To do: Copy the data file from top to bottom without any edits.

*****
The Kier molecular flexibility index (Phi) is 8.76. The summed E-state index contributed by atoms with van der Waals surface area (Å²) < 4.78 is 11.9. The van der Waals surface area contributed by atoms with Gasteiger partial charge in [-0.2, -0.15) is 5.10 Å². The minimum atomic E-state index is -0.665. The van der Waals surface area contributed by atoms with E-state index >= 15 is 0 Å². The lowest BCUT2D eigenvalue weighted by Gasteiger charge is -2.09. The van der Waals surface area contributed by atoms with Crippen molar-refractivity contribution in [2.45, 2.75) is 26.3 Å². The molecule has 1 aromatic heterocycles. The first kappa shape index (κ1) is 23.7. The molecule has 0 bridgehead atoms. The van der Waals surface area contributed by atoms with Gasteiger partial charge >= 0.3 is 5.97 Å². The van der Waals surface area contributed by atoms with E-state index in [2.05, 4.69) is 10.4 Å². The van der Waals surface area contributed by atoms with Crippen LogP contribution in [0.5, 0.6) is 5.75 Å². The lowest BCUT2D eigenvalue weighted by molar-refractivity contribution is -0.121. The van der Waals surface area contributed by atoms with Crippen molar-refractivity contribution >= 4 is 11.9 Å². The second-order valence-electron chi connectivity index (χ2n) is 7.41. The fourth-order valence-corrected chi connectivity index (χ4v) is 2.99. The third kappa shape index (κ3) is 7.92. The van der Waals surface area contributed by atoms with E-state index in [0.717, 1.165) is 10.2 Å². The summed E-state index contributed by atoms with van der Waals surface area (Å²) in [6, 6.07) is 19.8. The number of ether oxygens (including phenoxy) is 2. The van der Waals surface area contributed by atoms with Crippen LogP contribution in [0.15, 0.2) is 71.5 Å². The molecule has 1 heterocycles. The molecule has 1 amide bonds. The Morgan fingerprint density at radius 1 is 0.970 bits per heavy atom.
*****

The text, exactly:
The Kier molecular flexibility index (Phi) is 8.76. The summed E-state index contributed by atoms with van der Waals surface area (Å²) < 4.78 is 11.9. The van der Waals surface area contributed by atoms with Gasteiger partial charge in [-0.2, -0.15) is 5.10 Å². The minimum atomic E-state index is -0.665. The van der Waals surface area contributed by atoms with E-state index >= 15 is 0 Å². The lowest BCUT2D eigenvalue weighted by Gasteiger charge is -2.09. The van der Waals surface area contributed by atoms with Crippen molar-refractivity contribution in [2.45, 2.75) is 26.3 Å². The molecule has 1 aromatic heterocycles. The first kappa shape index (κ1) is 23.7. The molecule has 0 bridgehead atoms. The van der Waals surface area contributed by atoms with Gasteiger partial charge >= 0.3 is 5.97 Å². The van der Waals surface area contributed by atoms with E-state index in [2.05, 4.69) is 10.4 Å². The van der Waals surface area contributed by atoms with Crippen LogP contribution in [0.5, 0.6) is 5.75 Å². The lowest BCUT2D eigenvalue weighted by molar-refractivity contribution is -0.121. The van der Waals surface area contributed by atoms with Crippen molar-refractivity contribution >= 4 is 11.9 Å². The second-order valence-electron chi connectivity index (χ2n) is 7.41. The fourth-order valence-corrected chi connectivity index (χ4v) is 2.99. The third kappa shape index (κ3) is 7.92. The van der Waals surface area contributed by atoms with E-state index in [0.717, 1.165) is 10.2 Å². The summed E-state index contributed by atoms with van der Waals surface area (Å²) in [6, 6.07) is 19.8. The number of ether oxygens (including phenoxy) is 2. The van der Waals surface area contributed by atoms with Crippen LogP contribution in [0.15, 0.2) is 71.5 Å². The molecule has 1 heterocycles. The molecule has 1 amide bonds. The Morgan fingerprint density at radius 1 is 0.970 bits per heavy atom.